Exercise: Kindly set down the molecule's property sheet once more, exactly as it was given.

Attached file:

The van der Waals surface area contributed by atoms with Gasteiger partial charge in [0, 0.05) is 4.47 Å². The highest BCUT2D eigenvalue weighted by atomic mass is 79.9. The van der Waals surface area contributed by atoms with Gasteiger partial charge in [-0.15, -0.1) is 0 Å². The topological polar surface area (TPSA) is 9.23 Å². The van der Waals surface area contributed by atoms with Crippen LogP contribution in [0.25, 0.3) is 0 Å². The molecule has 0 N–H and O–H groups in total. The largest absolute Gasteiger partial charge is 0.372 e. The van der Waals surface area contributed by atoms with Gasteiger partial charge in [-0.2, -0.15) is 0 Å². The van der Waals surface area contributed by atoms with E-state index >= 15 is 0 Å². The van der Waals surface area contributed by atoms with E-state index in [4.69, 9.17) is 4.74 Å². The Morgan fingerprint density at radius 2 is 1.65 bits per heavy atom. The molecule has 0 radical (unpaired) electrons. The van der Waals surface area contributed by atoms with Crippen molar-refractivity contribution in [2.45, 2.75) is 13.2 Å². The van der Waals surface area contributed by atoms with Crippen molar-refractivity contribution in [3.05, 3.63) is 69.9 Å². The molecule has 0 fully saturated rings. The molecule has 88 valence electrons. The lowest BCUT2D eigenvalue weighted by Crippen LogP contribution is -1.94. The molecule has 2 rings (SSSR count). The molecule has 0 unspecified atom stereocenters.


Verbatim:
The van der Waals surface area contributed by atoms with Gasteiger partial charge in [0, 0.05) is 4.47 Å². The highest BCUT2D eigenvalue weighted by atomic mass is 79.9. The van der Waals surface area contributed by atoms with Gasteiger partial charge in [-0.15, -0.1) is 0 Å². The topological polar surface area (TPSA) is 9.23 Å². The van der Waals surface area contributed by atoms with Crippen LogP contribution in [0.25, 0.3) is 0 Å². The molecule has 0 N–H and O–H groups in total. The largest absolute Gasteiger partial charge is 0.372 e. The van der Waals surface area contributed by atoms with Gasteiger partial charge in [-0.2, -0.15) is 0 Å². The van der Waals surface area contributed by atoms with E-state index >= 15 is 0 Å². The van der Waals surface area contributed by atoms with E-state index in [4.69, 9.17) is 4.74 Å². The Morgan fingerprint density at radius 2 is 1.65 bits per heavy atom. The molecule has 0 radical (unpaired) electrons. The van der Waals surface area contributed by atoms with Crippen molar-refractivity contribution in [2.45, 2.75) is 13.2 Å². The van der Waals surface area contributed by atoms with Crippen molar-refractivity contribution in [3.05, 3.63) is 69.9 Å². The molecule has 0 fully saturated rings. The molecule has 88 valence electrons. The lowest BCUT2D eigenvalue weighted by Crippen LogP contribution is -1.94. The molecule has 2 rings (SSSR count). The molecule has 0 unspecified atom stereocenters.